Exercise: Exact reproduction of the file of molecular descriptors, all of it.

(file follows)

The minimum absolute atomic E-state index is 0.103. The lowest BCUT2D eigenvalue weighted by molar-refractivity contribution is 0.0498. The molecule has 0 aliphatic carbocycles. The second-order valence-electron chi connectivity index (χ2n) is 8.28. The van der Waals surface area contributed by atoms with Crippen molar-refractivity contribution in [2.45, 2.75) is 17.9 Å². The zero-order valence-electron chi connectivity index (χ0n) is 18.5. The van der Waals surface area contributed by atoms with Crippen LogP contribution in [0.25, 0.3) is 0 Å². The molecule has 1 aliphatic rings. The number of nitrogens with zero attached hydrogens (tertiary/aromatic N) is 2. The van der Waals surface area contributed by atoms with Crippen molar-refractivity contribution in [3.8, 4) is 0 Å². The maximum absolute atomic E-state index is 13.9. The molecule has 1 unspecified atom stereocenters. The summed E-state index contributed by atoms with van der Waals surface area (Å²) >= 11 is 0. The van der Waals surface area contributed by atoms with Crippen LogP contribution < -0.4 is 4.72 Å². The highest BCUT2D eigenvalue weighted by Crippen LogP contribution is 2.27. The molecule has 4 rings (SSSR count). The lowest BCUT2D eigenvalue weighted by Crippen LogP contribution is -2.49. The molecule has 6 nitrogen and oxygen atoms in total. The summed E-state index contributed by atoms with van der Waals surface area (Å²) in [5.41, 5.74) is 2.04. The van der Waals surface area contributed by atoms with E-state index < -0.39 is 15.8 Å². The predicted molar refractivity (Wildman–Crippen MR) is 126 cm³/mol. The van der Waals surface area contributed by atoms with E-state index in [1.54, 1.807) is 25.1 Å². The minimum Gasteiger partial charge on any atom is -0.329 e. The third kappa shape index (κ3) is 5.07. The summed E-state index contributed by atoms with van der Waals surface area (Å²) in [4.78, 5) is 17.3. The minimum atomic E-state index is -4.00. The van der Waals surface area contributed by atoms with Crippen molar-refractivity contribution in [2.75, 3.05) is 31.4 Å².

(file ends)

The minimum absolute atomic E-state index is 0.103. The lowest BCUT2D eigenvalue weighted by molar-refractivity contribution is 0.0498. The molecule has 0 aliphatic carbocycles. The second-order valence-electron chi connectivity index (χ2n) is 8.28. The van der Waals surface area contributed by atoms with Crippen molar-refractivity contribution in [2.45, 2.75) is 17.9 Å². The zero-order valence-electron chi connectivity index (χ0n) is 18.5. The van der Waals surface area contributed by atoms with Crippen LogP contribution in [0.25, 0.3) is 0 Å². The molecule has 1 aliphatic rings. The number of nitrogens with zero attached hydrogens (tertiary/aromatic N) is 2. The van der Waals surface area contributed by atoms with Crippen molar-refractivity contribution in [3.8, 4) is 0 Å². The maximum absolute atomic E-state index is 13.9. The molecule has 1 unspecified atom stereocenters. The summed E-state index contributed by atoms with van der Waals surface area (Å²) >= 11 is 0. The van der Waals surface area contributed by atoms with Crippen LogP contribution < -0.4 is 4.72 Å². The highest BCUT2D eigenvalue weighted by Crippen LogP contribution is 2.27. The molecule has 4 rings (SSSR count). The lowest BCUT2D eigenvalue weighted by Crippen LogP contribution is -2.49. The molecule has 6 nitrogen and oxygen atoms in total. The summed E-state index contributed by atoms with van der Waals surface area (Å²) in [5.41, 5.74) is 2.04. The van der Waals surface area contributed by atoms with E-state index < -0.39 is 15.8 Å². The predicted molar refractivity (Wildman–Crippen MR) is 126 cm³/mol. The van der Waals surface area contributed by atoms with E-state index in [1.54, 1.807) is 25.1 Å². The minimum Gasteiger partial charge on any atom is -0.329 e. The third kappa shape index (κ3) is 5.07. The summed E-state index contributed by atoms with van der Waals surface area (Å²) in [4.78, 5) is 17.3. The minimum atomic E-state index is -4.00. The van der Waals surface area contributed by atoms with Crippen molar-refractivity contribution in [2.75, 3.05) is 31.4 Å².